Prediction Thresholds

When using a set of pre-computed theta values (weights) for a neural network, you can make predictions using forward propagation. Another optimization problem is then deciding what output values should be associated with a positive and negative result. Erm, what?

At the end of forward propagation, using the Sigmoid activation function, the value at the output layer will be between 0 and 1. Usually 1 is used to represent a positive result, while a 0 is used to indicate a negative result. However, most predictions will be greater than 0 and less than one. So, the optimization problem is deciding what range of values should be interpreted as a positive result (say >= 0.7), and what values should be interpreted as a negative result (say < 0.7). Depending on how sensitive the network is, the choice of threshold can significantly impact the performance of the network. Looking at performance metrics such as precision and recall can help determine what a good value should be.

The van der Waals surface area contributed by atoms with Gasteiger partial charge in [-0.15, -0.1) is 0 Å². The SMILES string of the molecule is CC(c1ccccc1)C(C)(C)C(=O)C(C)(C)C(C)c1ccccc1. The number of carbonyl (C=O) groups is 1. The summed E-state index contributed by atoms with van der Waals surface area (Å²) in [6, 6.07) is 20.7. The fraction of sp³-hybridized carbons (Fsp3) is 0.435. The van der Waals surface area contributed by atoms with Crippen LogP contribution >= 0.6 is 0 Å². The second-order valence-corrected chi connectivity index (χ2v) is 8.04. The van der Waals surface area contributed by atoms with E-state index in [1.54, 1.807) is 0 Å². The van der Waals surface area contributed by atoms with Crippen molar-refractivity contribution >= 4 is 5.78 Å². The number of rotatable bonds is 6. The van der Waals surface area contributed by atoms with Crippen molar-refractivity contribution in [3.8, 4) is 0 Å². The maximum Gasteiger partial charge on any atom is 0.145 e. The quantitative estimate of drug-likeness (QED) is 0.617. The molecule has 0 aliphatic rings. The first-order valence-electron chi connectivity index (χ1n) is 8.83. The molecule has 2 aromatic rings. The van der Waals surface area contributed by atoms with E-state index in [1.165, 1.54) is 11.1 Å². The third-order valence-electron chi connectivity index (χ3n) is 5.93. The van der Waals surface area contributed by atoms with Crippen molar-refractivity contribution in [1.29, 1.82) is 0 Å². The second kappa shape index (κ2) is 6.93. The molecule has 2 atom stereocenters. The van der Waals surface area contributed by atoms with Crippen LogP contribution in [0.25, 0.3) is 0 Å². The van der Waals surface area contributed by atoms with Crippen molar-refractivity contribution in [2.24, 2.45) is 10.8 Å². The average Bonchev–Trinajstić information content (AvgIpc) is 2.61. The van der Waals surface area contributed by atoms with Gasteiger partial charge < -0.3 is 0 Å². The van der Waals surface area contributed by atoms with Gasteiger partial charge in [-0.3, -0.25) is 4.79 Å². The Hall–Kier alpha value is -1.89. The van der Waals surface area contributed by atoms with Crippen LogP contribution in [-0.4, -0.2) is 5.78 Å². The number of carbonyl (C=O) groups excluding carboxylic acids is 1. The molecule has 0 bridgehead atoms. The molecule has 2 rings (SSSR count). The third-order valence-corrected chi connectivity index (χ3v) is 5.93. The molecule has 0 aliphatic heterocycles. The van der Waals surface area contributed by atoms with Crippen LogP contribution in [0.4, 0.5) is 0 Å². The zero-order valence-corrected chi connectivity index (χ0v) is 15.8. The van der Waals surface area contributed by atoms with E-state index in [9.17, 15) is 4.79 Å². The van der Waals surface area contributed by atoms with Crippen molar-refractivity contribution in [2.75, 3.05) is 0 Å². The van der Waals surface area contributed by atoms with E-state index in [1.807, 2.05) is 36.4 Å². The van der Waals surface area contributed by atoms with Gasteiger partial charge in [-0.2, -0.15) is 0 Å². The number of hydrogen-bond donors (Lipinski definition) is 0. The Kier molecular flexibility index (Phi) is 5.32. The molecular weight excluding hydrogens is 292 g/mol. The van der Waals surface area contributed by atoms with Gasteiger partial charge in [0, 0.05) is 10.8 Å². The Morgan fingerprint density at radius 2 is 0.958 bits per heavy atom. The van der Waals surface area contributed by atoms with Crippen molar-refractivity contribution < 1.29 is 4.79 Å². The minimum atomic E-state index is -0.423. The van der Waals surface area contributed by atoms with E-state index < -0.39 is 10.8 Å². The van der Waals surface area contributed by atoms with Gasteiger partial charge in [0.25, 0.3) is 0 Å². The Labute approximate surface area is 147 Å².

That’s Mostly It – Except for the Math

That’s all there really is to a neural network (except for bias units). I have, however, glossed over the math involved in building one. There are many online courses that will provide the basics of how a neural network is built. Feel free to check out my implementation for learning purposes.

Next time, I’ll talk about precision and recall, and how to figure out what steps to take next when tackling a learning problem.